Despite the fact of an ongoing FCC inquiry into the networks' control of program production, and an antitrust suit brought by the MPAA against CBS and ABC for their entry into theatrical production,199 the "instant majors" were able to achieve a 10-percent market share by 1970.2O0 Their later failure—and that of the other independent producer-distributors discussed above—was symptomatic of a deep-seated institutional problem: the central fact that the production, finance, and distribution of feature films are, in David Gordon's words, "irrevocably linked."201 During the 1970s they became even more so. Until the coming of the video revolution in the 1980s, separation of finance and distribution was doomed to fail, and the distribution sector provided only sporadic entry for independents. Both NCG and CRC hoped to streamline their sales operations by maintaining small staffs and flexible structures, with eight to ten branches (NGC opened with only six in 1966) as opposed to twenty-five to thirty for the majors, but economies of scale dictated the release of two to three films per month in order to remain competitive, and this became impossible after the collapse of their product suppliers.202 As Tino Balio points out, the only lasting effect of their attempt to become television-oriented, vertically organized "instant majors" was to bid up prices for talent and glut the market with features.203
Exprodico and the "Product Shortage"
The entry of the "instant majors" and mini-majors also had the effect of reducing distribution's share of box-office grosses to under 30 percent between 1969 and 1972, since the new companies offered lower than average splits with exhibitors (normally no lower than 70/30, and frequently higher, during the most of the 1960s) in order to get their business, which forced the majors to lower their rates accordingly.204 By 1972, however, the distributors' share had risen again to 31.6 percent. It increased to 39 percent in 1977, and ended the decade at an average high of 45 percent.205 The main cause was the artificial "product shortage" created by the majors, who had cut distribution by 36 percent between 1972 and 1975, so they were able to demand 90/10 splits for potential blockbusters and bind exhibitors to the practice of blind-bidding with nonrefundable guarantees. In the latter, theater owners were called upon to bid competitively for films they had yet to see (usually because they were still in production), and to put up a nonrefundable cash-guarantees in order to book them, often for a minimum guaranteed playing time as well.206 The MPAA argued that blind-bidding helped the studios to amortize millions in interest charges on big-budget films by insuring their immediate release, but theater owners correctly saw it as a tactic for making them shoulder most of the financier-distributor's risk for a considerably lower share of the profits. (However, the non-refundable guarantee was much less risky for exhibitors than a straight production investment loan, since the money was not due to the distributor until shortly before a film's opening, and after opening the exhibitor got to keep all box-office revenues until the guaranteed amount was earned back.)207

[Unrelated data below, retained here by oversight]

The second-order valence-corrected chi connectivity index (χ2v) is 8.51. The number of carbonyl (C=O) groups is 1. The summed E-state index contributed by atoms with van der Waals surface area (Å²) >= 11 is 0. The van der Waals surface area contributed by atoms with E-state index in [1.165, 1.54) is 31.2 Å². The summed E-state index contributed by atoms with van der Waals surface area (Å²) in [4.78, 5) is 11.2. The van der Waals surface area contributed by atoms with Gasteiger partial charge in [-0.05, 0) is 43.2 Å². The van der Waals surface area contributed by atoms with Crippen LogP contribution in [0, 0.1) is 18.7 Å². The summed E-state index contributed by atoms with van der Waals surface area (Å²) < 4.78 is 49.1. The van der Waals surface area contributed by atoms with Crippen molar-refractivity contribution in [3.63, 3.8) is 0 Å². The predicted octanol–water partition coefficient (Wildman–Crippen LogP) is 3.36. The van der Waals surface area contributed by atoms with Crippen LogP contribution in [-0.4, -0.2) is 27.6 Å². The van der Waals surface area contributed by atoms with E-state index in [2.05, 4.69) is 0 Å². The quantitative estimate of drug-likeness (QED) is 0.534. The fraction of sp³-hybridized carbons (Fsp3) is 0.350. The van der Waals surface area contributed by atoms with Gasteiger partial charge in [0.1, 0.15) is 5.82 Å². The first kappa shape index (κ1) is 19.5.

It was to combat these abuses that EXPRODICO (Exhibitors Production and Distribution Cooperative) was formed in 1975 by Tom Moyer, the owner of an Oregon theater chain, with the support of NATO (the National Association of Theater Owners).208 The idea was for exhibitors to go into direct production, on the model of Fox and Loews earlier in the century, to insure the steady supply of films to their theaters. Although its cooperative purpose was never really fulfilled, many individual EXPRODICO members entered production on their own account. (In fact, many individual EXPRODICO members reneged on their pledges of financial support, and the organization was dissolved in 1979, but with the caveat tellingly noted in a Variety headline: "Film Famine Could Revive EXPRODICO.")209 These included General Cinema Corporation of Boston, the nation's largest exhibition chain, which produced Capricorn One (Peter Hyams, 1978), Lost and Found (Melvin Frank, 1979), and Hanover Street (Peter Hyams, 1979) and attempted unsuccessfully to acquire a 20-percent share of Columbia Pictures in 1979; United Artists Theater Circuit, the second largest chain, produced aloha, bobby and rose (Floyd Mutrux, 1975), The Kentucky Fried Movie (John Landis, 1977), Sunburn (Richard C. Sarafian, 1979); Ted Mann Productions, a subsidiary of Mann Theaters Corporation, produced Buster and Billie (Daniel Petrie, 1974), Lifeguard 1976), and Brubaker (Stuart Rosenberg, 1980); Henry Plitt of Plitt Theaters, Inc., the fourth-largest (and largest privately owned) circuit in the country, financed Bucktown (1975) and The Seniors (Rod Amateau, 1978); and Sherrill Corwin, chairman of the Los Angeles chain Metropolitan Theaters Corporation, co-financed and The Poseidon Adventure (1972) and Viva Knievel! (Gordon Douglas, 1977).210